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Navy Yard gunman had been treated for mental illness

Aaron Alexis had been receiving VA help for paranoia and 'hearing voices'

Sep. 17, 2013 - 04:24PM   |  
By Rick Jervis, Kevin Johnson and Doug Stanglin USA TODAY   |   Comments
Aaron Alexis
This booking photo provided by the Fort Worth Police Department shows Aaron Alexis, arrested in September, 2010, on suspicion of discharging a firearm in the city limits. (AP)


WASHINGTON — Investigators still don't know why Aaron Alexis went on a bloody shooting spree Monday that left 12 people dead but clues are emerging that the military veteran had suffered from serious mental illness and could act quickly -- and violently -- when angered.

U.S. law enforcement officials told the Associated Press that Alexis, who died in a shootout with law enforcement officers, had paranoia and a sleep disorder and was "hearing voices" in his head.

The Associated Press, quoting unidentified sources, said Alexis had been treated by the U.S. Veterans Affairs for serious mental illness, including "hearing voices."

Family members also told investigators that Alexis was being treated for his mental issues. Law enforcement officials told the AP that he had been treated since August by the Veterans Affairs. The officials spoke on condition of anonymity because the criminal investigation was continuing.

Alexis had also had run-ins with police over two shootings incidents -- one in Fort Worth and one in Seattle-- but was never charged. He was honorably discharged in 2011 as an active-duty Navy reservist despite bouts of misconduct, including insubordination, disorderly conduct and absent from work without authorization.

Whatever prompted Alexis' rampage, he moved quickly and methodically to carry out the deadly assault. Law enforcement official said it wasn't apparent that Alexis was targeting specific people, but that he apparently planned his actions in advance.

Police have released the names of seven of the 12 killed: They were Michael Arnold, 59; Sylvia Frasier, 53; Kathy Gaarde, 62; John Roger Johnson, 73; Frank Kohler, 50; Kenneth Bernard Proctor, 46; and Vishnu Pandit, 61. No hometowns were listed.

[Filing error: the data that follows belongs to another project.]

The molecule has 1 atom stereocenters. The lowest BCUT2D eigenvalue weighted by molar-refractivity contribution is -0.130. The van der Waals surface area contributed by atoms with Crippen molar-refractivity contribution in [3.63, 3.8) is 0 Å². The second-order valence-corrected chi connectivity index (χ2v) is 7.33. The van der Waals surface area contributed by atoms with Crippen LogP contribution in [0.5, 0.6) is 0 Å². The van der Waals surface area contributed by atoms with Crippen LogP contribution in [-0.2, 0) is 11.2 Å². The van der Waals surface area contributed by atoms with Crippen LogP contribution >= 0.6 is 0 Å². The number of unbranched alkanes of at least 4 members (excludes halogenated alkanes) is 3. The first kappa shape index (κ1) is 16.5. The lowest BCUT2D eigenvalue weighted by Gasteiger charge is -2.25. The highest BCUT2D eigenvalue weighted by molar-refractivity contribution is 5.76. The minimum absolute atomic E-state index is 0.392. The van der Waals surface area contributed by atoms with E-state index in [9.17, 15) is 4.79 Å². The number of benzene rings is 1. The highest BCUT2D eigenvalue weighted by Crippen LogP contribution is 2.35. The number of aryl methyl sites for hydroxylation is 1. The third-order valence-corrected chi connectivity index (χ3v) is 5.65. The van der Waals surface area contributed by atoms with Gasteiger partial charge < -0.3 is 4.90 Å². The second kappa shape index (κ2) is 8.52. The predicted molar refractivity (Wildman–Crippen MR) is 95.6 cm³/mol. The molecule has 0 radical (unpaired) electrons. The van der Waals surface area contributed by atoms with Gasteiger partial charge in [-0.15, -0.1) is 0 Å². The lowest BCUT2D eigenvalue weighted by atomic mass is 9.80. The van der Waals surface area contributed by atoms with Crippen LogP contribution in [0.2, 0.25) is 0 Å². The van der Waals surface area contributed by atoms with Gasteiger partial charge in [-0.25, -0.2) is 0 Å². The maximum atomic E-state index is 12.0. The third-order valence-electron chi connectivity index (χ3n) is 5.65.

At least three people, including a city police officer, suffered non-fatal gunshot wounds inside Building 197 at the Naval Sea Systems Command headquarters. Hospital officials said all three were expected to recover. Authorities said five other people suffered minor non-gun injuries.

U.S. flags were lowered to half-staff at the Congress and White House.

A federal law enforcement official told USA TODAY that Alexis was armed with an AR-15, which is a light-weight semi-automatic rifle, as well as a shotgun and a handgun. The federal official requested anonymity because of the fluid nature of the investigation.

The official said Monday that Alexis, who had been staying at a nearby Residence Inn since late August or early September, legally purchased at least some of the weapons used in the assault very recently in Virginia.

The FBI said late Monday that Alexis had a valid pass and security clearance to enter the Navy Yard as a civilian contractor. Valerie Parlave, assistant director in charge of the FBI's Washington field office, said the shooter had "legitimate access to the Navy Yard.''

Alexis had been a full-time Navy reservist from 2007 to early 2011, leaving as a petty officer third class, the Navy said. He had been an aviation electrician's mate with a unit in Fort Worth.

From 2008 to 2011, Alexis served with Fleet Logistics Support Squadron 46 at the Naval Air Station in Fort Worth. He lived in that area and was arrested at least once in 2010 for firing a gun through the ceiling of his apartment. He told police it had been an accident.